Over time, the two trial lawyers [Stephen Susman of Texas and Steve Berman of Seattle, both familiar to longterm readers of this site] have become convinced that they have the playbook necessary to win big cases against the country’s largest emitters. It’s the same game plan that brought down Big Tobacco. And in Kivalina — where the link between global warming and material damage is strong—they believe they’ve found the perfect challenger.
In February, Berman and Susman—along with two attorneys who have previously worked on behalf of the village and an environmental lawyer specializing in global warming—filed suit in federal court against 24 oil, coal, and electric companies, claiming that their emissions are partially responsible for the coastal destruction in Kivalina. More important, the suit also accuses eight of the firms (American Electric Power, BP America, Chevron, ConocoPhillips, Duke Energy, ExxonMobil, Peabody Energy, and Southern Company) of conspiring to cover up the threat of man-made climate change, in much the same way the tobacco industry tried to conceal the risks of smoking—by using a series of think tanks and other organizations to falsely sow public doubt in an emerging scientific consensus.
(Stephan Faris, “Conspiracy Theory”, The Atlantic, June). For the theory of legally wrongful participation in public debate (as one might call it), as it surfaced in the tobacco litigation, see, for example, this 2006 post.
More background on the suit at the Native American Rights Fund’s blog, here and here, and at attorney Matthew Pawa’s site. Carter Wood at NAM “Shop Floor” links to a report by the American Justice Partnership and Southeastern Legal Foundation (PDF) entitled, “The Most Dangerous Litigation in America: Kivalina“.
The federal courts using the common law method of case-by-case adjudication may have institutional advantages over the more political branches, such as perhaps more freedom from interest group capture and more flexibility to tailor decisions to local conditions. Any such advantages, however, are more than offset by the disadvantages of relying on the courts in common resource management in general and in the management of the global atmospheric commons in particular. The courts are best able to serve a useful function resolving climate-related disputes once the political branches have acted by establishing a policy framework and working through the daunting task of allocating property or quasi-property rights in greenhouse gas emissions. In the meantime, states do have a state legislative alternative that is preferable to common law suits, and that federal courts can facilitate without any dramatic innovations in federal preemption or dormant commerce clause doctrine.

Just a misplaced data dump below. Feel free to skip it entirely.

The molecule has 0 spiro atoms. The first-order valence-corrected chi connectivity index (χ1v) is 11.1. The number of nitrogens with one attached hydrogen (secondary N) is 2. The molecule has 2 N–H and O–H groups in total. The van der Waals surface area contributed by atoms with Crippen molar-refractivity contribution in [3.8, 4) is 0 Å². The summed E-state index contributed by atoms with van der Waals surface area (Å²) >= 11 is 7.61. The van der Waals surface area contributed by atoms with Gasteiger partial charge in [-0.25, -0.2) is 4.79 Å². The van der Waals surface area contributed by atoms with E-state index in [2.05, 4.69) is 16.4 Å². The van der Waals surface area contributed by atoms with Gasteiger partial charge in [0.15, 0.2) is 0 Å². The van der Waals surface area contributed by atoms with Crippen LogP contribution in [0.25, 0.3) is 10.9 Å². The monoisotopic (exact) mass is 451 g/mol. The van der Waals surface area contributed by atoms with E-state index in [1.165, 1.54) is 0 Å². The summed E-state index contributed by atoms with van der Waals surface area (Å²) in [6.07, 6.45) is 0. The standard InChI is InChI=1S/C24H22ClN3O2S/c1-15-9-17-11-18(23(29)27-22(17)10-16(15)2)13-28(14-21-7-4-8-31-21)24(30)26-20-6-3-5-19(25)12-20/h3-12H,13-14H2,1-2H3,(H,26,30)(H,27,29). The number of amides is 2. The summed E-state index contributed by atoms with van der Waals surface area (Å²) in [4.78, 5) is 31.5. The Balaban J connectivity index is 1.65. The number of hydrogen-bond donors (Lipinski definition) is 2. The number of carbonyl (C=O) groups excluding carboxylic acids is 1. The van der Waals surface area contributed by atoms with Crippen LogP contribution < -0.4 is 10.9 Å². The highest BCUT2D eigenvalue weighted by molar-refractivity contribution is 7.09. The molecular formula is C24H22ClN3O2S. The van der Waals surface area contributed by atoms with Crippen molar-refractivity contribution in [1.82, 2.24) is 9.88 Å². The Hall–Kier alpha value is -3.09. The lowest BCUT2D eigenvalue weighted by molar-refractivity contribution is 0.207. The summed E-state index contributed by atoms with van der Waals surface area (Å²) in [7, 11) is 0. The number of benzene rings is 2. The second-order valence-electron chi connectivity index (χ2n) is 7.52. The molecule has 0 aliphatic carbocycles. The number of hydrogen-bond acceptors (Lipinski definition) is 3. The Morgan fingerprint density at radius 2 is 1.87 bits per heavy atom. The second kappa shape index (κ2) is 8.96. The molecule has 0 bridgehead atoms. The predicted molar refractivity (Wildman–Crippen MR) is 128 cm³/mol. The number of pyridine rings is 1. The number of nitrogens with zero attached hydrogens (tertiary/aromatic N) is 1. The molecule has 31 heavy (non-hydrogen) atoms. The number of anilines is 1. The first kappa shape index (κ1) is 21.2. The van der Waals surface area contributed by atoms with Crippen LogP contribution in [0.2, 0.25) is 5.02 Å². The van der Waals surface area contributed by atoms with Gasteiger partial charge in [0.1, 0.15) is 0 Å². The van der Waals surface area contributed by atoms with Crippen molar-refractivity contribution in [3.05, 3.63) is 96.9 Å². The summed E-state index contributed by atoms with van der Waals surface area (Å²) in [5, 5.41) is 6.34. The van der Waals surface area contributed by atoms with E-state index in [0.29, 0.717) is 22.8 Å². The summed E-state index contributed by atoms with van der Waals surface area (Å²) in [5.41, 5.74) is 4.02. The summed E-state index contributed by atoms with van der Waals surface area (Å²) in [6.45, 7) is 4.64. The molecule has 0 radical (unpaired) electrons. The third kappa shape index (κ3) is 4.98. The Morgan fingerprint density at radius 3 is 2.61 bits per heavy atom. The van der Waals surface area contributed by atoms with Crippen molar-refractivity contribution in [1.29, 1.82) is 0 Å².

Was the litigation a factor? The UK’s Daily Mail is reporting that Apple is developing a way for future iPods and iPhones to turn down volumes automatically after a certain period of use to protect users from endangering their hearing. One columnist predicts that the feature if implemented “will be hacked in a matter of minutes” by users who don’t want the protection. (Christopher Breen, “Auto-volume may be a turn-off for some”, MacWorld, Dec. 26).
There’s nothing intrinsically droll about this report of increased jollity, mirth and conviviality at the 2006 Clif Bar/Hagens Berman Starcrossed Cyclocross race, co-sponsored by the prominent Seattle class-action firm: “The men’s main event was fast, painful, and exciting and it certainly did not disappoint the rowdy pumped up crowds who had been feasting on Pabst Blue Ribbon in the beer garden all day long.” (Cycling News, October). The only potentially humorous note is to those of us who remember Hagens Berman as having thrust itself forward a mere three years ago in the national media as the national scourge of alcohol marketing — beer marketing in particular (Mar. 29, 2004). The Milwaukee Journal-Sentinel article we cited at the time, with chapter and verse on the firm’s grandstanding against the sudsy brew, is still online.